The part number for that black audio+video jack that can be seen on Raspberry Pi B+ / A+ / 2 / 3 is FC68125. I found it by accident, when I needed to source them for ZeroPhone, so I had to find the part number – and here it is =) I had to find it once again, and it appears it’s ungooglable, so I leave the part number here, hoping that it helps somebody in the future.
Luakit, even though it’s a quite awesome (and fast!) browser, doesn’t play YouTube videos out-of-the-box. At least, when installing it from Raspberry Pi Debian repos, it doesn’t pull the dependencies need and doesn’t even list the packages as ‘recommended’. Nowhere I could find it, but one Arch Linux forum page had a hint, which I decrypted:
Install gstreamer1.0-libav and gstreamer1.0-alsa – the latter being responsible for sound in YouTube videos.
That’s it. Hope it helps =) If you find it’s still not working for you – comment below, I’ll try to debug the issue.
I now have started to use Raspberry Pi 2 with Raspbian Jessie as my desktop PC, and it does all the things I need it to do pretty well. Except… Well, Raspbian is stuck with Arduino IDE 1.0.5, even Jessie. Honestly, it sucks – the newest is 1.6.4 (arduino.cc, not arduino.org version. Screw arduino.org.) Did you know we’ve gotten a sketch autosave feature somewhere around 1.5? If I’d have known, I could have gotten some of my sketches saved when Arduino IDE crashed. Oh, BTW, 1.0.5 also crashes. Why are we stuck with it is incomprehensible.
Even more incomprehensible given that Arduino IDE happily compiles on Raspberry Pi 2 with just a build.xml file (ant build system file) slightly modified to add a new architecture, as well as some pre-compiled files replaced by the ones compiled for ARM. I won’t go into details much, since I hope that Arduino maintainers accept my build.xml modifications and do what’s necessary to support ARM architecture. If they won’t, I’ll post complete build instructions myself. I’ll describe what needs to be done though.
- First, dependencies. Honestly, I have installed a lot of packages while trying many different ways to run Arduino IDE (including getting Linux x32 tarball and trying to replace libs one by one, which was probably stupid), so I just don’t know which from what I’ve installed is necessary and which isn’t. If you absolutely need it before it’s supported, you can always use tools like apt-file to determine necessary packages by using their filenames. I guess that ‘apt-get build-dep arduino’ will bring most of them.
- Then, there’s libastylej.so . You’ll need to install libastylej-jni package – it’s something that Arduino IDE sources have to download from arduino.cc website. I have modified build.xml so that it’ll copy the installed libastylej.so instead of unzipping the bundled version. You’ll also have to install avr-gcc and avrdude, as well as libusb-dev.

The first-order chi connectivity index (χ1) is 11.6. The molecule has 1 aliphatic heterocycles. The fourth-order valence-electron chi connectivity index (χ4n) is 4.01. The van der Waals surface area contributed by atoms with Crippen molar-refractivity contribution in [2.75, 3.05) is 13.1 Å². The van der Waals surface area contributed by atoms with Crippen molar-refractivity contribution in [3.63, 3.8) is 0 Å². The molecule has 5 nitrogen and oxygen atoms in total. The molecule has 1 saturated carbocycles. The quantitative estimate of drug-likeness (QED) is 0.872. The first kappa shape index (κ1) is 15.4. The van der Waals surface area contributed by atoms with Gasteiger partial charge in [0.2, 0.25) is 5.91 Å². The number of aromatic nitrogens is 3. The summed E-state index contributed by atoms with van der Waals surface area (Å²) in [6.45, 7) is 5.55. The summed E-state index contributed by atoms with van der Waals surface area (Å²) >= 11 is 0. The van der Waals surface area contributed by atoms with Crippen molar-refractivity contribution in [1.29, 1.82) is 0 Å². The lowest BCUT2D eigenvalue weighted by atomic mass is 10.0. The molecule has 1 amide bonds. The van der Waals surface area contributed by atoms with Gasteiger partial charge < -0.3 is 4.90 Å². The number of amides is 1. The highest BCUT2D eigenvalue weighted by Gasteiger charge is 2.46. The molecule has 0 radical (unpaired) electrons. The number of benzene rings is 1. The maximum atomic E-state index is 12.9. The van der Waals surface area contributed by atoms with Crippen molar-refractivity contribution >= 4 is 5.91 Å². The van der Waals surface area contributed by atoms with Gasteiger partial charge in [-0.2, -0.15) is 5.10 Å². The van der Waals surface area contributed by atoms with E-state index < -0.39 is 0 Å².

- Now’s building. You can use the official tools and instructions for building Arduino IDE, except that, as for now, the working build.xml is in my Arduino repository copy. It’s forked from version 1.6.5, but I’m sure it’ll work with the next versions as well. As for now, you might just clone my repo instead of official:
git clone https://github.com/CRImier/Arduino.git
You should be able to just run ‘ant’ and relax while it compiles. Then use ‘ant run’ to run the thing, at least for the first time (haven’t researched if it does something first run-specific). After first run, at least, it should be perfectly safe to just run it as ‘linux/work/arduino‘ (from ‘build’ directory) or even move the ‘linux/work’ directory somewhere and name it ‘arduino-1.6.5’.
- To have the “Compile” and “Upload” functions working, you need to replace all the files in ‘build/linux/work/hardware/tools/avr/bin‘ by their symlinks in /usr/bin. You’ll also want the ‘build/linux/work/hardware/tools/avr/etc/avrdude.conf‘ to point to ‘/etc/avrdude.conf‘. Here’s an one-liner that you have to execute in the bin directory to make symlinks:
for i in *; do echo $i; rm $i; ln -s /usr/bin/$i $i; done
If you try this approach and it doesn’t work, there’s a possibility I have forgotten something. Do post an error message in the comments – I’ll try to solve it =) There might be some problems because I’m using Raspbian Jessie, when most of you will use Raspbian Wheezy, so I figure some packages might need to be grabbed from testing repositories in case there’s a problem with them in Wheezy.
One more problem solved, and Raspberry Pi is one step closer to being a suitable work PC replacement for a guy like me. I’d say web browsers are still a major problem though. On Raspbian Jessie, as for now, both Epiphany, Iceweasel and Chromium crash randomly from time to time. A browser that crashes randomly isn’t a good browser for me. If you’re searching for a browser too, try Luakit. It’s Webkit-based, fast, never crashed since. You can see the latest HTML5 test of it here.
As I promised, I’ll tell you why I prefer Debian over other distributions and why I’d advise it as a starting platform for Linux beginners.
I’ve wanted to start using Linux some 4 years ago. I’ve been in a school where informatics teacher was in charge of setting school PCs, including some in public usage. Those were often raided by students who’d put porn pics on a desktop, set pornsites as homepage and do all kinds of other nasty things. Apparently, he wanted to experiment with some kind of public-available PC that’d be resistant to those attacks, so once he put some kind of Linux distribution with full-screen Opera in kiosk mode on one of public PCs. This worked as a charm – it’s hard to change desktop background picture when there’s no desktop or change settings that are unchangeable in kiosk mode. I, just being curious, asked him what the distribution was, and he said it was Debian.